We’re all looking for ways to manage anxiety.
That is, 40 million of us are. That’s about how many people suffer from anxiety in the United States in a given year.
“Stress is an ignorant state. It believes that everything is an emergency. Nothing is that important.” —Natalie Goldberg
Anxiety is a liar. It would have us believe that every negative thought that pops into our head is an emergency, and our bodies are simply not equipped to deal with that. It puts you in a physical and emotional tailspin over the smallest things.
I hate anxiety. There are a lot of amazingly inspirational people who can find a silver lining in their illness. And maybe one day I will get there. But just to be totally transparent, anxiety is the most odious mental health symptom that I live with.
It’s like a tiny dictator that lives inside your brain. It makes you think and act a certain way, and gaslights you constantly.
Luckily, there is hope. While there is no known cure for anxiety, there are ways you can live a fulfilling life. You can have a good relationship. You can be successful at work. It just takes diligence.
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Also, I am not a doctor or mental health professional. Just someone who has lived with anxiety for many years who is passionate about sharing her experiences and tips for success. If you are in crisis call your doctor, then click here for some good mental health resources.
What is anxiety?
According to Healthline, anxiety is “your body’s natural response to stress. It’s a feeling of fear or apprehension about what’s to come. The first day of school, going to a job interview, or giving a speech may cause most people to feel fearful and nervous. But if your feelings of anxiety are extreme, last for longer than six months, and are interfering with your life, you may have an anxiety disorder.”
So, by their definition, feelings of anxiety are completely normal! It is normal to feel nervous before an interview. Or butterflies in your stomach before a first date. It is when it begins to interfere with your life, and do not go away, that you might need to seek treatment for an anxiety disorder.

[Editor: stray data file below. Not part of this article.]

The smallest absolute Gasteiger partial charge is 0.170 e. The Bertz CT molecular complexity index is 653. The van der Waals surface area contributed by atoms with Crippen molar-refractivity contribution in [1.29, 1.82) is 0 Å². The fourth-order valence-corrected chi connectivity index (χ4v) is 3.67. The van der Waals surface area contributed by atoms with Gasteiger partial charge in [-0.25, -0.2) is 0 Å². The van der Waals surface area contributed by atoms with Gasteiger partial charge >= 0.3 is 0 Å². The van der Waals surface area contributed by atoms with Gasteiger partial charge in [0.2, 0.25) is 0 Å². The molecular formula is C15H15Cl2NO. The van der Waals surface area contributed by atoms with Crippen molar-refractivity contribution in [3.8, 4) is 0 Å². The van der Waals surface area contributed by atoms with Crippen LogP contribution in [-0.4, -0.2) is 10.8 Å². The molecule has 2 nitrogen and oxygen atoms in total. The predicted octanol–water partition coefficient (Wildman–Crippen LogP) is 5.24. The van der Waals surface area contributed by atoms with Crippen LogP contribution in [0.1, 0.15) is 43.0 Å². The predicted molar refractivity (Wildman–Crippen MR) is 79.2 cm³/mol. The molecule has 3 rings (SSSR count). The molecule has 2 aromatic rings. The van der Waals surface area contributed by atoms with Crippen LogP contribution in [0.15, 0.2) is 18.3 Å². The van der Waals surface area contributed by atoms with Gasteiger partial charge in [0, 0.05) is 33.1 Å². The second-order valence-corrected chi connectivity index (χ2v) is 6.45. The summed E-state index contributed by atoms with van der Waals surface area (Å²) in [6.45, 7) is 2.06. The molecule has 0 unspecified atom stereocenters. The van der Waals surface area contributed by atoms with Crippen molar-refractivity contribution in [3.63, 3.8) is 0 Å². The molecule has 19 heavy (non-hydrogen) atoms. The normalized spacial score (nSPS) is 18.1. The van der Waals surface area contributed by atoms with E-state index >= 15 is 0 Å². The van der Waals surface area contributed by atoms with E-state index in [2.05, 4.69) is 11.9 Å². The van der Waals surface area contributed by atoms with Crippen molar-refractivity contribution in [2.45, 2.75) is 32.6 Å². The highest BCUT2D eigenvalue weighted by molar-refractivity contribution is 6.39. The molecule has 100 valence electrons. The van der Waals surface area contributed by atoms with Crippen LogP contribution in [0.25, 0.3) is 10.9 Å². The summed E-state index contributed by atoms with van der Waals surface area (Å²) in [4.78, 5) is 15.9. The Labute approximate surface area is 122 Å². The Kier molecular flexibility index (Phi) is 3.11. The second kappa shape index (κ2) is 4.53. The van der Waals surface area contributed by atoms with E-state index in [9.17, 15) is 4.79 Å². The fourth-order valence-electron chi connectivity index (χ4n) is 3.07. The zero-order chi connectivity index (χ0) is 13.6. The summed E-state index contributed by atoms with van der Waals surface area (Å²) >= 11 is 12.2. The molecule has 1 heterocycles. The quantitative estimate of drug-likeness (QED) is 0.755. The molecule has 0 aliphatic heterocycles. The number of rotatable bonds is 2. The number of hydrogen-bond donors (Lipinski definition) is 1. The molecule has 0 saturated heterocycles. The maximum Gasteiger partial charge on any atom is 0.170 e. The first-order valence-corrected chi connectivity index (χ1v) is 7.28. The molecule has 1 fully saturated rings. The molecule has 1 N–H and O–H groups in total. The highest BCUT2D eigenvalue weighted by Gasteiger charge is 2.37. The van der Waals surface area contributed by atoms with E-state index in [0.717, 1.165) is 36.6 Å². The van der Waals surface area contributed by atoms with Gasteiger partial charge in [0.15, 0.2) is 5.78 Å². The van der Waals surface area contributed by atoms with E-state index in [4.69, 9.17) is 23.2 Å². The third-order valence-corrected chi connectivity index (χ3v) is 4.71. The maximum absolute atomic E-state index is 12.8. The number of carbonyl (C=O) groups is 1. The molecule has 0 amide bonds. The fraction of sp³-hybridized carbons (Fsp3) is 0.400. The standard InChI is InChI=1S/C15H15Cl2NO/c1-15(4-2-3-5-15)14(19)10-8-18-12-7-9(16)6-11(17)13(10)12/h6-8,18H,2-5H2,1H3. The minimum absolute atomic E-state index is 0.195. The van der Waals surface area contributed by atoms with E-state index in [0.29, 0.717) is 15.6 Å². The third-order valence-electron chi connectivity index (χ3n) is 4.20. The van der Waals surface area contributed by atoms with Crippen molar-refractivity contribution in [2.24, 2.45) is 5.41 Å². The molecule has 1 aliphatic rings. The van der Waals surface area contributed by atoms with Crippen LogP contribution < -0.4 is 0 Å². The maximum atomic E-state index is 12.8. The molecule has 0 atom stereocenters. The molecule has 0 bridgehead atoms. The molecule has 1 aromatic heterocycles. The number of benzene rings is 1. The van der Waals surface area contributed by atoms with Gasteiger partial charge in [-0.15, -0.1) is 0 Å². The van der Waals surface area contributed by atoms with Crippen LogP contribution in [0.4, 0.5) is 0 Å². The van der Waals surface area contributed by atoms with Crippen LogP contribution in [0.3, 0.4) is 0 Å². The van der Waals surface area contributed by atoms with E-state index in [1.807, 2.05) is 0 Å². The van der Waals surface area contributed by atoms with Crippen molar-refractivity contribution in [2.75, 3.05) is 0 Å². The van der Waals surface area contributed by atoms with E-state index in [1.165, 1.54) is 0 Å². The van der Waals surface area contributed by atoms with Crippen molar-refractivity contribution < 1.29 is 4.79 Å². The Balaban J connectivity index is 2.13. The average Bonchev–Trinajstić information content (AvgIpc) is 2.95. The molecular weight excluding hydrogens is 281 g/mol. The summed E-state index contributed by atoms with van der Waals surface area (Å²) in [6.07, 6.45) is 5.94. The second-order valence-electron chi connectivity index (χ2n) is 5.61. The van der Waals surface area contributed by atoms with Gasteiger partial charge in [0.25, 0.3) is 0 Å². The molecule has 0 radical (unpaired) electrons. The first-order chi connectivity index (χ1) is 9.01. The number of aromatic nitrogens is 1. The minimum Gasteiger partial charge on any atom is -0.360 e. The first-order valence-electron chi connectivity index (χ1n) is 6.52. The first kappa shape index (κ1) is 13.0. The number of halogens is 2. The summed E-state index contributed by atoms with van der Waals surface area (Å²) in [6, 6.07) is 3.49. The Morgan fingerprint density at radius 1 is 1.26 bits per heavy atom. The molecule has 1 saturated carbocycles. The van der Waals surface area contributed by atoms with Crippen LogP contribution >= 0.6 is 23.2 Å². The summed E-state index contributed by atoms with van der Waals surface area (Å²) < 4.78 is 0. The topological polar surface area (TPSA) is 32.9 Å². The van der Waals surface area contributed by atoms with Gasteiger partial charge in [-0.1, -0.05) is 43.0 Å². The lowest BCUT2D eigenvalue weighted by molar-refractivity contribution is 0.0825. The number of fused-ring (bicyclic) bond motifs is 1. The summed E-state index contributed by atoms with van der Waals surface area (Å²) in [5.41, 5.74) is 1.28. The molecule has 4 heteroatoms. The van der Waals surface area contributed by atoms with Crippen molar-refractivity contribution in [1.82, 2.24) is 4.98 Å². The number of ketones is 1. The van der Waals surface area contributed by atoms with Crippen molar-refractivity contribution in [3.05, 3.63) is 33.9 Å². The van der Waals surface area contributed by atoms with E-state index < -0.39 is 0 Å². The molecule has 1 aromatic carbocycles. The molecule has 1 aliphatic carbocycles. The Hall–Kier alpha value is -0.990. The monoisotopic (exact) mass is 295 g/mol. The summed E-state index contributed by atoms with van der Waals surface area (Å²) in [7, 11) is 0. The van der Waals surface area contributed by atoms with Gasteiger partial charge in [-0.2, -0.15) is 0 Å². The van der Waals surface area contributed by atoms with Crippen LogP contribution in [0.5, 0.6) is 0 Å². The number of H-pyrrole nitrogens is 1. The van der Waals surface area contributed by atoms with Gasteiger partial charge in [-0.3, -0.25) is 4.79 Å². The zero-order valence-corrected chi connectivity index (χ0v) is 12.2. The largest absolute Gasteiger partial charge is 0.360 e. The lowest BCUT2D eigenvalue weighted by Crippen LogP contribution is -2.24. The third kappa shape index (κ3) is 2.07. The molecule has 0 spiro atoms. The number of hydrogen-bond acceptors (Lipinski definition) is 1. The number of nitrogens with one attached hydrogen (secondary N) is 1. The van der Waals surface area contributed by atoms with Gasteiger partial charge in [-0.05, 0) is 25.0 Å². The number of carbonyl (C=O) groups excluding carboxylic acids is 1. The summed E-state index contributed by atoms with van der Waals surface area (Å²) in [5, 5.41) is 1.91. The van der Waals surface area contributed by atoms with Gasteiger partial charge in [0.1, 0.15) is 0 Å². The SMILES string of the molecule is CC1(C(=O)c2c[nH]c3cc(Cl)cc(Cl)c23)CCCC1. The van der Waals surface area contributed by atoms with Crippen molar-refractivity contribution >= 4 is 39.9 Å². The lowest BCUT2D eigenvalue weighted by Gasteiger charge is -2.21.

There are different types of anxiety disorders to be aware of. People might have symptoms of just one, or more than one, depending on their circumstances.
This is, as is probably obvious by the name, just a general feeling of anxiety. It may or may not have specific triggers. This is pretty much what I have. Constant feelings of dread that don’t really stem from any particular experience.
People with social anxiety are uncomfortable in crowds, or even more intimate social settings. Sometimes even having a single friend over to hang out is enough to send their anxiety in a tailspin. I definitely have this. I always need a day or two to recharge after spending time with loved ones.
Someone who lives with phobia related anxiety feels anxious when around certain stimuli. For me, it is heights and snakes. I feel visceral reactions when I drive over a bridge or see a python on TV. It makes my thoughts race and I have to close my eyes or do intense affirmations.
Obsessive compulsive disorder is a disease that centers around obsessive thinking and the performance of compulsive behaviors. These individuals often worry about something like, “Did I really shut the gas off on the stove?” and might re-enter their house multiple times to check.
PTSD/other trauma related anxieties
This form of anxiety is centered around a memory, or series of memories, that was traumatic. I won’t list examples to reduce the risk of triggering a reader, but there are a lot of situations that could elicit a trauma response in someone.
With this disorder, people regularly experience actual panic. Someone with generalized anxiety like me, might rarely or never have a panic attack. It just depends on the person. People with panic disorder have anxiety that more often evolves into a panicked state that they can’t shake.